• Steven Spielberg (29 years old in 1975) went into Jaws as a promising young filmmaker and emerged as a wunderkind with a masterpiece under his belt. Jaws also smashed box office records and Spielberg became a one man movie industry movement.

It opens with a short little horror film of two teenagers at a beach party. The sequence is largely without dialogue, it introduces John Williams’ brilliantly simple score, and has some lovely photography with dusk arriving on the water.

Roy Scheider plays Brody- the chief of police in Amity Island. Brody is a former NYPD cop (leaning into Scheider’s past in The French Connection from 1971).

  • Spielberg directs the hell out of the sequence on the beach from roughly the 14-19 minute mark. There is a three-pronged editing splice as passersbys cross in front of Brody as he tries to keep his eyes on the water. After that, there is the famed split diopter (the film has more but this one is used in textbooks as Brody is listening to the man in front of his face, but his attention is clearly on the water). The marvelous dolly zoom (cinema’s greatest- along with Vertigo) is at the 18-minute mark.

Spielberg pulls no punches early – a stylistic tour de force

the split diopter and dolly zoom nearly back to back

  • It is a brilliant four character moral drama featuring the aforementioned Brody, Robert Shaw’s Quint, Hooper (Richard Dreyfuss as the sort of intellectual, white collar bearded Spielberg surrogate—and I can’t believe he’s only 28 here- he could pass for 45) and Murray Hamilton’s Mayor Vaughn. Yes, the second act turns into the Ahab/Moby Dick (Shaw’s Quint with a death wish) well oiled narrative machine that we all know and love- but the first half of the film is a shrewd study on small town politics.
  • Robert Shaw has a masterful character introduction at the 20-minute mark with the nails on the chalkboard and Spielberg’s camera sliding up to him from across the room as the noisy room hushes to hear what he has to say. The Spielbergian instincts are uncanny. He hides the mechanical shark throughout most of the film (using the dock attached, or barrels to create fear on top of the water and a POV camera under the water). Shooting on the open water is not easy— even if you’re over 30 years old—and Spielberg chooses not to shoot this film with the fake backdrop of a sea (which would have killed the film- again- good instincts). It is roughly 80 minutes into the movie before seeing the full shark- but just like The Birds (another Hitchcock mention on this page) it is a wonderful foreword.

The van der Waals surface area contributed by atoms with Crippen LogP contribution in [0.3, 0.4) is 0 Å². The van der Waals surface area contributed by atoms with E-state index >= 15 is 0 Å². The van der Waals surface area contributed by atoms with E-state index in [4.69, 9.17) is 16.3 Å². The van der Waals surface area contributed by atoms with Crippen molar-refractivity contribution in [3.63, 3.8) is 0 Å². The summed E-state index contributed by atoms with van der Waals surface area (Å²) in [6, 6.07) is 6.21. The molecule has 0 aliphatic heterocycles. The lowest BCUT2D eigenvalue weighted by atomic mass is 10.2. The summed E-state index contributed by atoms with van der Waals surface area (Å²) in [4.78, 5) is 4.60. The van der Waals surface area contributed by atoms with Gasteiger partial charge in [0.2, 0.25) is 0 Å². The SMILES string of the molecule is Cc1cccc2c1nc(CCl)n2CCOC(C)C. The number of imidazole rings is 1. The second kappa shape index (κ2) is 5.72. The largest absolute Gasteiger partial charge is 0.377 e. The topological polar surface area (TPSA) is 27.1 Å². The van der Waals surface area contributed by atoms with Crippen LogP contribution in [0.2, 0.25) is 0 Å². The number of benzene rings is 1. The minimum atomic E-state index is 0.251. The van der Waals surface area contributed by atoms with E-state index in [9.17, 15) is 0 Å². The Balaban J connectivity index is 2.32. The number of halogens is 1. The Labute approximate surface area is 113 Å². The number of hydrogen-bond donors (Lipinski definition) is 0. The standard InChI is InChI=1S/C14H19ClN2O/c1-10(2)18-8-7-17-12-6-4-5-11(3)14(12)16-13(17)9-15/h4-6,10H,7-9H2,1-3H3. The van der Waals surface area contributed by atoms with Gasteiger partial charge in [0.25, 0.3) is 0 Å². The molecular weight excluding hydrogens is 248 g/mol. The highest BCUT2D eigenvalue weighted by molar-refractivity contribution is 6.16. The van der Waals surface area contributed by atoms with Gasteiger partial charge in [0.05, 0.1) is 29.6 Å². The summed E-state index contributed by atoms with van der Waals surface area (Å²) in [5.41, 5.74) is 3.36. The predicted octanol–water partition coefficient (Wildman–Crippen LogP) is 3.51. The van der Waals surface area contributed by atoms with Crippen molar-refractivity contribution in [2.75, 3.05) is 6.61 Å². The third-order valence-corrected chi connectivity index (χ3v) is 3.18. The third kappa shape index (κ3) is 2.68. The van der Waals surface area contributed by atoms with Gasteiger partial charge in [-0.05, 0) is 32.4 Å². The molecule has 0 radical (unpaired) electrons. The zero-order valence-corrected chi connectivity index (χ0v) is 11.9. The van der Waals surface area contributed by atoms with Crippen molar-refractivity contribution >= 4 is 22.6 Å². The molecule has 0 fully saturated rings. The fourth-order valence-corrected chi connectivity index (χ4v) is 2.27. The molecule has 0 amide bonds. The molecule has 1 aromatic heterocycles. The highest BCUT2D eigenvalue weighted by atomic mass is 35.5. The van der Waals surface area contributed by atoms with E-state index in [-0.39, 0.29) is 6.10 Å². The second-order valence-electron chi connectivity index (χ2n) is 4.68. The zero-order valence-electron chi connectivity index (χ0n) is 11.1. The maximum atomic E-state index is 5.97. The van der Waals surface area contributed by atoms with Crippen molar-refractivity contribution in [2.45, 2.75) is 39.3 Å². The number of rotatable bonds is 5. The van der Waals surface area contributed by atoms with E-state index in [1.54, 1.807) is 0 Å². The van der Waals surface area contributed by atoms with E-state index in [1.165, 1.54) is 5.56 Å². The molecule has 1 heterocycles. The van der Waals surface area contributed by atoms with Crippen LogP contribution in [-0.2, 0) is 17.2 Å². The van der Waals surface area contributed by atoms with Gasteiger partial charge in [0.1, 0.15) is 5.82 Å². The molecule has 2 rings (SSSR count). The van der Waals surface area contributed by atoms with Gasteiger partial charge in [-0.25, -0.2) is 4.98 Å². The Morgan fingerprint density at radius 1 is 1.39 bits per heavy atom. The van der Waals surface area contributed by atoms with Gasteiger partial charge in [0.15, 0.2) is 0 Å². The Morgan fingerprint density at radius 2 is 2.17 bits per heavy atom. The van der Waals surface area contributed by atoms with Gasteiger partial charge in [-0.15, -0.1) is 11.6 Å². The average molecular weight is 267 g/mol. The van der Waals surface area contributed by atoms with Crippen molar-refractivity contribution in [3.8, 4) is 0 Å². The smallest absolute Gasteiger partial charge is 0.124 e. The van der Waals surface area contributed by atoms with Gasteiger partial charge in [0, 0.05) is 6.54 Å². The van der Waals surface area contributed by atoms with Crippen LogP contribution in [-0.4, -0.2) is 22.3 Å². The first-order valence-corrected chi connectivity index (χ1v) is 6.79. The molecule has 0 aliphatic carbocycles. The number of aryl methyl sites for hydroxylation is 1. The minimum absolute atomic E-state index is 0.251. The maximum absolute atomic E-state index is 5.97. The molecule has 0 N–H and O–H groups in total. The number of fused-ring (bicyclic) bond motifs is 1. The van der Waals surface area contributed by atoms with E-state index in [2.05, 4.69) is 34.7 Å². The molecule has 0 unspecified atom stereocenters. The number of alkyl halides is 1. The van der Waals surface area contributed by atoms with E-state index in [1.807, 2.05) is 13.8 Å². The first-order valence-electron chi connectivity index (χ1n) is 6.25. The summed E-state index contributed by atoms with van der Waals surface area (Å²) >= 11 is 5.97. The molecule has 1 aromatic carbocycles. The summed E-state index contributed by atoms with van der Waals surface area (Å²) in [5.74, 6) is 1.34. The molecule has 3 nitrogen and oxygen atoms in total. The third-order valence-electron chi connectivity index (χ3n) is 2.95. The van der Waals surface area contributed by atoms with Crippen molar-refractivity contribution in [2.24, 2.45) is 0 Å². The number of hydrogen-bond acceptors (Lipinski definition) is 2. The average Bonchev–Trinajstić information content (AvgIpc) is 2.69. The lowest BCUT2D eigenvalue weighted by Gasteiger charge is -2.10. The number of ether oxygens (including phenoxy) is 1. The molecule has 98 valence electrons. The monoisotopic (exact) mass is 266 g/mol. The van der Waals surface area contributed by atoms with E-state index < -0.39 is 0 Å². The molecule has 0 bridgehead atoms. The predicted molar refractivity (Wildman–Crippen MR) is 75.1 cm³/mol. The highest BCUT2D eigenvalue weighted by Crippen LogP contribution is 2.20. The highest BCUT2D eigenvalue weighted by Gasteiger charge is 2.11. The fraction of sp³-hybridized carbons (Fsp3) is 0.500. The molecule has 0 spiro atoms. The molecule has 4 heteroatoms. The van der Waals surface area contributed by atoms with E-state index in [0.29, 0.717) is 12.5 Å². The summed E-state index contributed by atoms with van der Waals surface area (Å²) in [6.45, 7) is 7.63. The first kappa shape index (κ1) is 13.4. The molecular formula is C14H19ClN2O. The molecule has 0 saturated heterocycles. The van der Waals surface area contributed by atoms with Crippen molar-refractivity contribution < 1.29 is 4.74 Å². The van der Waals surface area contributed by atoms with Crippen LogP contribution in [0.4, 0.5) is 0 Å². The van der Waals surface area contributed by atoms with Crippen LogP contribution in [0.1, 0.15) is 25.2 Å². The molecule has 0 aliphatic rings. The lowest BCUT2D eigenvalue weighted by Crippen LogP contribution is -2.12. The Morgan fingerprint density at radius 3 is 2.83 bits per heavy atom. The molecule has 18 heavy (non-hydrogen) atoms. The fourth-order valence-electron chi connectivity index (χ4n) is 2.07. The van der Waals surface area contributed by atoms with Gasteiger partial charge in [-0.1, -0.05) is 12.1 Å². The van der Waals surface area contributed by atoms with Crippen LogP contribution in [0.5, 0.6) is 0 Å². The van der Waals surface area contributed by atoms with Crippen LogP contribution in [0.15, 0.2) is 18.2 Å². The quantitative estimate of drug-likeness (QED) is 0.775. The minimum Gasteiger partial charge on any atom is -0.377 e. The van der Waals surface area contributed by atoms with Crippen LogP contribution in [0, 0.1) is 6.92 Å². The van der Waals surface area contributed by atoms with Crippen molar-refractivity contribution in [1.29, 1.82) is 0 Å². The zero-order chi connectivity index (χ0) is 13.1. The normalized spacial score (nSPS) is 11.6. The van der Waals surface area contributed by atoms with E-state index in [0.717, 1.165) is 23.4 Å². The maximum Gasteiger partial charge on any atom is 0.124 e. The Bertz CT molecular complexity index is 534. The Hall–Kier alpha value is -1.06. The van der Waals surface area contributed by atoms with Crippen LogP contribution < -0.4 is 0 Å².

• Dreyfuss’ Hooper is introduced another 10 minutes after Shaw’s Quint.
  • The most intimate moments are strong as the most adventurous. There is a touching scene of Brody’s youngest son Sean mimicking his father—“Give us a kiss” and when the boy asks why—Brody says “Cause I need it” as he drowns himself in drink, racked with guilt.
  • The little jump scare at Ben Gardner’s boat may be the only flaw or miss in the film. The film does not need this– it feels cheap.
  • There is, of course, a tremendous amount of writing on Jaws, but I have not read anyone compliment Spielberg on beautiful character blocking and positioning within the wide 2.39 : 1 frame. Spielberg, quite often, lets the characters move, poised in the frame, without cutting. He creates a triangulation like Kurosawa would -regularly early with Dreyfuss/Hamilton/Scheider or, later in the film, with Dreyfuss/Shaw/Scheider- even if it falls short of say The Bad Sleep Well (1960) or High and Low (1963) in this regard. One such sequence (a stellar one) is the low angle long take in front of the Amity Island billboard. Spielberg habitually uses the long take in lieu of cutting (the shot on the ferry is done largely in one long take).

Another inspired set up is Spielberg shooting the Orca (name of Quint’s boat) taking to sea through the shark skeleton and window—Spielberg even thought to remove one of the teeth to make the view better.

There is another solid shot of Shaw at the end of the boat. Later, Scheider’s Brody has the transcendent “You’re gonna need a bigger boat” line.

A composition of Shaw in the foreground left sitting, Scheider in the middle/middle standing, and Dreyfuss in the background right on the second level—again- Kurosawa would be proud.

The narrative rolls like few have in the history of cinema. Dreyfuss’ Hooper and Shaw’s Quint have the white collar vs. blue collar banter, then comparing scars. This transitions into the USS Indianapolis which is certainly one of the greatest monologues in cinema history. Taste of Cinema agrees with me (always a great resource) http://www.tasteofcinema.com/2016/the-20-best-movie-monologues-of-all-time/  . Shaw had been terrific before, but this puts him on another level. This monologue is not the end of the scene though, the scene evolves into the charming “Show Me the Way to Go Home” sing along.

  • Spielberg uses another split (the depth of field focus throughout is impressive) with Dreyfuss front right, Shaw in the back left after the shark attacks the boat. The story is so engaging it may take a few viewings to appreciate the blocking- the heads in the frame. There is another when Shaw’s Quint finally asks Dreyfuss’ Hooper for help.
  • Spielberg lands it all gracefully with the “Smile, you son of a bitch” climax and eventually the Claude Rains and Humphrey Bogart going off together sort of finale with Brody and Hooper paddling towards shore together
  • A masterpiece